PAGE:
JIM HIGGINS, who has died aged 71, was a leading activist in the socialist and trade union movements between the 1950s and 1970s. He played a major role in building the membership and influence of the International Socialists, the organisation which preceded the Socialist Workers Party.
Jim was born in Harrow and joined the Young Communist League at 14. Two years later he left school and went to work for the Post Office as a telecoms engineer.
Following national service in the Far East, where he suffered isolation and suspicion as a result of his politics, he returned to Britain to become active in the Communist Party and the Post Office Engineering Union. He left the party in 1956 following Khrushchev's denunciation of Stalin and the Russian invasion of Hungary.
Jim was attracted to the ideas of Trotskyism. After a short spell in a group led by Gerry Healy, he joined the Socialist Review Group that had been founded by Tony Cliff and Michael Kidron. They developed the theories of the permanent arms economy, which explained the comparative stability of post-war capitalism, and state capitalism, which described the class nature of Russia and its satellite states. The group became the International Socialists in the mid-1960s.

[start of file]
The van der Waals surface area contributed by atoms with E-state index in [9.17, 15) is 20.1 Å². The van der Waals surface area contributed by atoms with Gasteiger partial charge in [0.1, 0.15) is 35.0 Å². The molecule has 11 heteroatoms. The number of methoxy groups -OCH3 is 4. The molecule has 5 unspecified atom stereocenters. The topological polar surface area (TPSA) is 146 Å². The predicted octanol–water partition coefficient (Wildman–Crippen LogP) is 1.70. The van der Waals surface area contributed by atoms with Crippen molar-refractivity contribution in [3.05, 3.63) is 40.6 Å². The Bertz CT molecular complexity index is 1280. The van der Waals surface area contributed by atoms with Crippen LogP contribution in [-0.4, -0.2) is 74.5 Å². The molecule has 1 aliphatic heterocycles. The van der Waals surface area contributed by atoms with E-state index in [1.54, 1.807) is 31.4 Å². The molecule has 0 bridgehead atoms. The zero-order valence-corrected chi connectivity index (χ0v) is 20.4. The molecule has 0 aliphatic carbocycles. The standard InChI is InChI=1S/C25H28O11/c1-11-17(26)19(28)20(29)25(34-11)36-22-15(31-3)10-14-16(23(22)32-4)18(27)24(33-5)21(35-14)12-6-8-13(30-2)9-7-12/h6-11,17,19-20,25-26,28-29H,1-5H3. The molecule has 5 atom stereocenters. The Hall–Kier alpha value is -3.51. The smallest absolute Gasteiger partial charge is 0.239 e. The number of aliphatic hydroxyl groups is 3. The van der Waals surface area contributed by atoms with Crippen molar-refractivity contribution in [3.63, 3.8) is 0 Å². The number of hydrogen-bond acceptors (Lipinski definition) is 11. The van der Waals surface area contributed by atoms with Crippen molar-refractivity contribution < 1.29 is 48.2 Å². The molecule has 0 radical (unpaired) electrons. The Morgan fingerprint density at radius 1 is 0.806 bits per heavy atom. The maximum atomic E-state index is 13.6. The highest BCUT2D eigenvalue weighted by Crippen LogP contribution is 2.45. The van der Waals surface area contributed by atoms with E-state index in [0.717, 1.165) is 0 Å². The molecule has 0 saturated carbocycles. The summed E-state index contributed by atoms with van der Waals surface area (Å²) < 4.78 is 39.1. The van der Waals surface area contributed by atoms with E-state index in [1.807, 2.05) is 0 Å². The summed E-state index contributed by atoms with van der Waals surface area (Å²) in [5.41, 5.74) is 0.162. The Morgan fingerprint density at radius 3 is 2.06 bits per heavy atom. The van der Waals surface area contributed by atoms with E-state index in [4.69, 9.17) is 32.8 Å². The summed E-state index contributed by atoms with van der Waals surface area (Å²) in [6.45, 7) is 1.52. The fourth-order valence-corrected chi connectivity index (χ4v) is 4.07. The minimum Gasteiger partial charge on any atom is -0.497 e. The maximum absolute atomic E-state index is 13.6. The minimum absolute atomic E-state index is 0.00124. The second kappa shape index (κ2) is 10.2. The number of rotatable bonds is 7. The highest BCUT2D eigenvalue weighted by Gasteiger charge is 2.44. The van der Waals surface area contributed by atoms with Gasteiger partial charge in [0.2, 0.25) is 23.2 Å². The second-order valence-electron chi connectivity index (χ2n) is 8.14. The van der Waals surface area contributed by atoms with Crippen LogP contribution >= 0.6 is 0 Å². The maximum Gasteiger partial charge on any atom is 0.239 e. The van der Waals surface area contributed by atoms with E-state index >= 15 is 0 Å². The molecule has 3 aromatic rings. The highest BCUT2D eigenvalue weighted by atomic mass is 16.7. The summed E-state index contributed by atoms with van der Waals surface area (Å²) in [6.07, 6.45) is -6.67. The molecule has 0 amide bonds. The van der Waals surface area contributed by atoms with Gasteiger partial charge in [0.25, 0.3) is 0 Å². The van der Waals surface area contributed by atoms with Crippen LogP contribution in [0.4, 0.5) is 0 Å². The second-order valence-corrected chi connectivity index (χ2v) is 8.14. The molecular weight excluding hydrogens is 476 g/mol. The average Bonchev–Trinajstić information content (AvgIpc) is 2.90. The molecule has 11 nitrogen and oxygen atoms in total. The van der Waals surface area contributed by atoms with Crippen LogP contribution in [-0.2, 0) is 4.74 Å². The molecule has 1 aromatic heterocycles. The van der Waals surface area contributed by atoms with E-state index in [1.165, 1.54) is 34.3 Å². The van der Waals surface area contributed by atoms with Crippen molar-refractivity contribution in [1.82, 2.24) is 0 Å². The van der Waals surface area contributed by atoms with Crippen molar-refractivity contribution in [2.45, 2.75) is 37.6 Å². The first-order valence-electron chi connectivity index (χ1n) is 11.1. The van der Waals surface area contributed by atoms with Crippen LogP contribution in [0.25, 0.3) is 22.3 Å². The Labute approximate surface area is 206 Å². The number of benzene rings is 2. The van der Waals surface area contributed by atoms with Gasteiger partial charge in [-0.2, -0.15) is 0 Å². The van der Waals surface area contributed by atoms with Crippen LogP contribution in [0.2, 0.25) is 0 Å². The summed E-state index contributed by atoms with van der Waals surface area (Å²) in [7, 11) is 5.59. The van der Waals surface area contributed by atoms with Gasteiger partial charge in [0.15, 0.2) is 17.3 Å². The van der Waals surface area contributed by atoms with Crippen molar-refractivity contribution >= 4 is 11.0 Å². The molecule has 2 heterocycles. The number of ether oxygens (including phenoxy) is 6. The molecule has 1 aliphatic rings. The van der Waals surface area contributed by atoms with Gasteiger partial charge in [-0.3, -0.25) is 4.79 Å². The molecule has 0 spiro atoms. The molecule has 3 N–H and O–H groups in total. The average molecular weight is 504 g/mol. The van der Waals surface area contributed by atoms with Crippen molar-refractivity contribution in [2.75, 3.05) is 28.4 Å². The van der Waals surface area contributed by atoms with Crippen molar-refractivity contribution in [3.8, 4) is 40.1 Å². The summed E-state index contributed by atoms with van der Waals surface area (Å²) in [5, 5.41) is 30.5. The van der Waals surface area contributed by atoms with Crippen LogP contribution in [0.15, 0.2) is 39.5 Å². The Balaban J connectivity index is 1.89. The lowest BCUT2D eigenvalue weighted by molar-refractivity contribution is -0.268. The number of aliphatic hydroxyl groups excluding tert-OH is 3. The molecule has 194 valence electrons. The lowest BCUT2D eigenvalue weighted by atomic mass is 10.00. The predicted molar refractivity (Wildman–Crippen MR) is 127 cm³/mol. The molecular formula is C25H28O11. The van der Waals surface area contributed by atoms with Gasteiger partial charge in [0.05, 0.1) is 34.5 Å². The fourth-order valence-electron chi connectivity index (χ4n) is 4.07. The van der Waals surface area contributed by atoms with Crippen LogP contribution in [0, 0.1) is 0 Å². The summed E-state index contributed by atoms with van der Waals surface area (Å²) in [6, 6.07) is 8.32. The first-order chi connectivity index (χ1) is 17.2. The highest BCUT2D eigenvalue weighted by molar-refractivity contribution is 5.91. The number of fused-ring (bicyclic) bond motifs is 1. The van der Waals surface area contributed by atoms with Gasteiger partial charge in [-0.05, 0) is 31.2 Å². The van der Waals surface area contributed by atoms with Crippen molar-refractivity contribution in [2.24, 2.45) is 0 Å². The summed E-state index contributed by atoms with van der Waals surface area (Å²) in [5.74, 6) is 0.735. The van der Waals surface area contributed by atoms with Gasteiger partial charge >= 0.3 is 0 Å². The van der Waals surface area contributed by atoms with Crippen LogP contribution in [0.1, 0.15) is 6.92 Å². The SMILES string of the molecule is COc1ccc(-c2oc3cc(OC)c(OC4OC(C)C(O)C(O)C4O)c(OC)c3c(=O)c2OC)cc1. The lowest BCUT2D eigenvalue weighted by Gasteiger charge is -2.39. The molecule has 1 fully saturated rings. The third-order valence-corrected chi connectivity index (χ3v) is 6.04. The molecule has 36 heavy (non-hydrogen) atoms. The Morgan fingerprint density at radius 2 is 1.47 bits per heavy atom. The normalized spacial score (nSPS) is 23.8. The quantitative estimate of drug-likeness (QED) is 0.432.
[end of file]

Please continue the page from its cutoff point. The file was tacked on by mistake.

Jim was encouraged to leave his work in the Post Office Engineering Union, where he was on the national executive, to become national secretary of the International Socialists.
This was at a time when the International Socialists had grown fast as a result of the French and Czech events of 1968, opposition to the Vietnam War, and an increase in trade union militancy.
Jim, a widely read, warm, funny and charismatic man, was effective both as an organiser of IS and a contributor to Socialist Worker. In the mid-1970s, however, the organisation was involved in a fierce debate about its future direction and the style of the paper. Jim, with many others, left.
The fierce arguments of 30 years ago should not be allowed to obscure the enormous contribution Jim Higgins made to the growth of the Marxist movement in Britain.